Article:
The discipline of user research has evolved alongside the rapidly-evolving dependence on digital technologies for professional and personal use. User research aims to answer questions around how people will interact with digital experiences, and centering the decision-making process around real feedback. This ensures that the user’s experience will match up with people’s real-life needs and behaviors.
User research asserts that in order to build great software, websites, and mobile apps, the designers of those experiences must understand the people that they are looking to serve.
The terms “user research” and “user experience” are frequently used interchangeably and are often merged into the phrase “user experience research.” A quick search for user research methods reveals a heavy focus on testing and measuring people’s interactions with digital experiences, referred to as “usability testing.”
User Research and Usability Testing
As the name suggests, usability testing refers to the methods used to track, measure, and quantify people’s interactions with digital products. Some common usability testing techniques include:
Moderated usability testing: A moderator observes a test participant interacting with a digital experience, asking questions and providing guidance along the way.
Unmoderated usability testing: A test participant is presented with a digital experience, and the session is recorded for later observation and analysis.
Card sorting: Test participants are presented with a variety of cards displaying different possible concepts and are asked to organize them into categories. These people are then asked to explain the rationale behind their choices.
Eye tracking: The eye movements of test participants are recorded and analyzed to see what part of a digital experience captures a person’s attention.
Heat-mapping: The cursor movements and activities of groups of test participants are recorded and portions of the digital experience are overlaid with relative “heat” grades based on how many people go to a specific section, how long they spend there, and where they click.
Recorded user sessions: Software runs in the background and records screen footage of people interacting with the digital experience.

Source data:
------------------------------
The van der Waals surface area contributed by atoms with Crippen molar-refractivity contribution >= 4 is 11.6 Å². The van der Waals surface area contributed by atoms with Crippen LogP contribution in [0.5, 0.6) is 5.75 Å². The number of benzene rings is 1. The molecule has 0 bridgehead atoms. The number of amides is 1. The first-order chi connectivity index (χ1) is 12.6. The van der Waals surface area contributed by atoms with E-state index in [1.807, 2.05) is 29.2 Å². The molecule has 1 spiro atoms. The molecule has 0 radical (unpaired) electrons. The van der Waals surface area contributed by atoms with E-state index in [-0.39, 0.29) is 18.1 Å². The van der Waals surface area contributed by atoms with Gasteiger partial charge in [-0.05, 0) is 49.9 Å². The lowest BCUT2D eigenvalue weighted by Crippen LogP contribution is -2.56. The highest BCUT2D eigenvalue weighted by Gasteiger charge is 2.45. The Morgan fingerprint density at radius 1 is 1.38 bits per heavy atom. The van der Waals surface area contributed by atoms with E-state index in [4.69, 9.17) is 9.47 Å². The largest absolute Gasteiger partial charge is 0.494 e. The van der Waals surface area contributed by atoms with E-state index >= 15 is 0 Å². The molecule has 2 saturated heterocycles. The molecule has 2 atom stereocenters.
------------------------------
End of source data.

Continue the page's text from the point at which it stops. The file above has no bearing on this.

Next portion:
Usability Testing: Only Part of the Picture
Usability testing techniques like the ones described above are terrific ways to understand behavior once a digital experience is either close to release or has already been released. Many of these data-gathering methods are rapid and cost-effective. In the case of heat-mapping and recorded user sessions, they simply run in the background, gathering data that can be used at the researcher’s convenience.
However, none of these methods will ensure that the digital products that have been built will serve people’s needs in the first place. Let’s use Quibi, 2020’s mobile-first streaming platform, as an example. Based on usability testing and metrics, Quibi should have been a success. An ever-increasing percentage of people use their smartphones to consume media, so meeting these potential viewers where they already existed would seem to make sense. Reviews of its user interface noted its clever reformatting of video for both portrait and landscape viewing. The problem with Quibi was one of desirability and timing. With so many subscription streaming services available, did they ever stop to ask if this mobile-first, bite-sized niche truly existed? And once the COVID-19 pandemic and the impact of the ensuing stay-at-home orders hit people, the timing of Quibi’s release led to its rapid demise.
If the goal of user research is to provide data about how people will interact with a website, app, or software, it’s important to understand whether or not they want that website, app, or software in the first place. This is where agile research can help. Agile research is designed to provide feedback from real people early and often to inform the earliest phases of product decision-making.
Agile Research Methods for User Research
The broad definition of user research encompasses several methods in addition to usability testing. These methods include interviews, surveys, and focus groups. Not only do these methods help user researchers to understand people’s responses to new technologies, they can be used to build an understanding of underlying needs that might change the course of developing these technologies. Product managers, UX designers, and developers need this information to make sure they’re actually solving people’s problems.
Depending on the purpose of the study, some user research is truly expert-driven and must be carefully designed and executed. This type of research must be done slowly and carefully. For example, to get the most out of a focus group, the participants must be selected and vetted, the moderator must be trained, and the setting, questions, and format must all be designed for maximum effectiveness.